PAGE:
A witness retracts his testimony alleging it was given under duress. If untrue, he could be subject to seven years in jail.
ONGEN has become news again. Initially, the man whose full name is Raymond J.J. Latuihamallo shocked the public with his testimony to police about a person that was with Munir prior to the death of the human rights activist. Now, the man with long, neatly combed hair has caused shock again by refuting his statements in the police investigation report (BAP).
“Of course it’s his right not to admit to the results of the police questioning,” said University of Indonesia Faculty of Law criminal law lecturer, Rudi Satryo, on Friday last week. But if his testimony before the court is false, “He could be indicted under Article 242 of the Criminal Code,” said Rudi. This article pertains to witnesses who give false testimony under oath.
The issue of a false testimony started from Ongen’s BAP. Ongen admitted to investigators that he saw Pollycarpus Budihari Priyanto at the Coffee Bean in Changi Airport, Singapore, together with Munir on September 6, 2004. Later on Ongen refuted this testimony when questioned as a witness in a court hearing of a judicial review into the Munir murder case at the Central Jakarta District Court on August 22.
Ongen stated in court that he had given the testimony to police because he had been threatened with being named as a suspect and prevented from leaving the country by the head of the Munir murder case investigation team, Brig. Gen. Mathius Salempang. “The threat was not made during the questioning, but beforehand,” said Ongen’s lawyer, Ozhak Sihotang. Mathius has explicitly denied the accusation. “Never did I do that,” he said.
Certainly, a witness has the right to retract a testimony given under police questioning. Moreover witness testimony given before investigators is usually not done under oath, except in the case of expert witnesses or a witness that cannot be present in court. “According to the Criminal Code Procedures, witness testimony before a court is deemed as evidence,” said Rudi. Mathius has responded by stating that Ongen was put under oath when he was giving his testimony in the BAP.
Executive Director of the Court Monitoring Society, Hasril Hertanto, can understand why Ongen was put under oath. “It may have been for reasons of security and safety, in the event that Ongen was unable to appear [in court],” he said. Because, however, Ongen was able to testify in court, his testimony before the court carries more weight as evidence than the BAP.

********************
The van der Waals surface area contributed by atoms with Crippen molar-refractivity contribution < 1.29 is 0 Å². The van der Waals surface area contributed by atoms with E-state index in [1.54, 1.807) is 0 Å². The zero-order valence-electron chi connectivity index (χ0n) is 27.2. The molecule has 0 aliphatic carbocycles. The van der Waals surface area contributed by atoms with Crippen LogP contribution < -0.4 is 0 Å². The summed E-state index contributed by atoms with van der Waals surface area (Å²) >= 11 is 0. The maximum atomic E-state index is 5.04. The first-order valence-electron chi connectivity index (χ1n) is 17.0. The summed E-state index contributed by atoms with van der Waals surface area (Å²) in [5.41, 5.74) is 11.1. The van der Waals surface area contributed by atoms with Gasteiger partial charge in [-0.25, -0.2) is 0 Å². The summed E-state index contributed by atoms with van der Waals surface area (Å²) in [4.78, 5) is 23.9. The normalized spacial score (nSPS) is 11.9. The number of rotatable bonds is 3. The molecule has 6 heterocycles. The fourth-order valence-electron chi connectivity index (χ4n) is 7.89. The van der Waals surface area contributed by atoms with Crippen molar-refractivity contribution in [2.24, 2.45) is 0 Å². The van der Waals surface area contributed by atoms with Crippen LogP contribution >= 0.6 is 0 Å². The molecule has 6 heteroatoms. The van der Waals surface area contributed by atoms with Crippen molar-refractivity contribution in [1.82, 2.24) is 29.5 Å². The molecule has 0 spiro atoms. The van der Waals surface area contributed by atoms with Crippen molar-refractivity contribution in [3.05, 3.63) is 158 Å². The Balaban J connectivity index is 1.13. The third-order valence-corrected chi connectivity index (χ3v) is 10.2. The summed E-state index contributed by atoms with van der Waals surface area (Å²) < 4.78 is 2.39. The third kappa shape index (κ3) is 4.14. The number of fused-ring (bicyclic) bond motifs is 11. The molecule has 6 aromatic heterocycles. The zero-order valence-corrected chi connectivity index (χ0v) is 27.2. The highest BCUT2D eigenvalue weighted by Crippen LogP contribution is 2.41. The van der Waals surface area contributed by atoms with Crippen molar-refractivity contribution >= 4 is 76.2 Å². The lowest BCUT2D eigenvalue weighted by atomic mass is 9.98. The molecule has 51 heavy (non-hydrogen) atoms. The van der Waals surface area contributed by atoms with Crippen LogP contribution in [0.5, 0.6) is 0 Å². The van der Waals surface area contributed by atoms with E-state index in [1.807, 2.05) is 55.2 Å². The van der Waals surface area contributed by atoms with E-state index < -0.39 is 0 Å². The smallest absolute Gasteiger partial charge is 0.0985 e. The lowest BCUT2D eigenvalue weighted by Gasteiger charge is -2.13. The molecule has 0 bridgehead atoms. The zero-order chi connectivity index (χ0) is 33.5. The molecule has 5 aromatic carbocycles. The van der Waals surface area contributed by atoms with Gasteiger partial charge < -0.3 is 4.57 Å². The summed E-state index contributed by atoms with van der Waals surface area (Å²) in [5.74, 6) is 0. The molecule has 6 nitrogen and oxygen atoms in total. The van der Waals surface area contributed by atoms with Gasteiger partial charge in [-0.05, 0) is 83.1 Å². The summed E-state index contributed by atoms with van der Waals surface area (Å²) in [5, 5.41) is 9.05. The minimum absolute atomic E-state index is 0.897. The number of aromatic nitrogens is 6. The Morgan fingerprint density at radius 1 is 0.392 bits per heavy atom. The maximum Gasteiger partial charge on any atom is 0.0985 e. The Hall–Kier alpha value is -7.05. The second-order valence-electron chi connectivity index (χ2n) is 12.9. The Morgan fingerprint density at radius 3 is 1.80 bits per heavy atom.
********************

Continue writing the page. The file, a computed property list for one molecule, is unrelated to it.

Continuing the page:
Despite this denial, said Hasril, it does not mean that the BAP is unimportant. “The BAP can still become a reference,” he said. Ongen however could be charged with giving false evidence if what he states before the court does not conform with the facts. “If Ongen’s testimony is false, it’s quite possible that he could be subject to [indictment] for giving an untrue testimony under oath.”
If a witness is charged under the articles on giving false evidence, said Rudi, there are two ways that this can be done. A judge may declare that the witness has given a false testimony, then ask investigators to pursue the matter. But it is also possible that the police could investigate directly if there are strong indications that a witness has given a false testimony. “In practice, it is the first that is most often used,” said Rudi.
In cases such as this where there are suspicions that a false testimony has been given, said Hasril, the active role of the prosecutor and the judge is extremely important. In court the prosecutor must convince the judge that what Ongen has stated before the court is a lie. “The prosecutor must demonstrate this,” said Hasril. If proven, Ongen could be indicted under Article 242 of the Criminal Code which carries a sentence of seven years in jail.
Ozhak Sihotang was not prepared to comment at length on the issue of giving a false testimony under oath. “Ongen doesn’t wish to be involved in this case any more,” said Ozhak. “Moreover the judge has the authority to declare this so.”
Abdul Manan, Rini Kustiani
Tempo Magazine, No. 01/VIII/September 04-10, 2007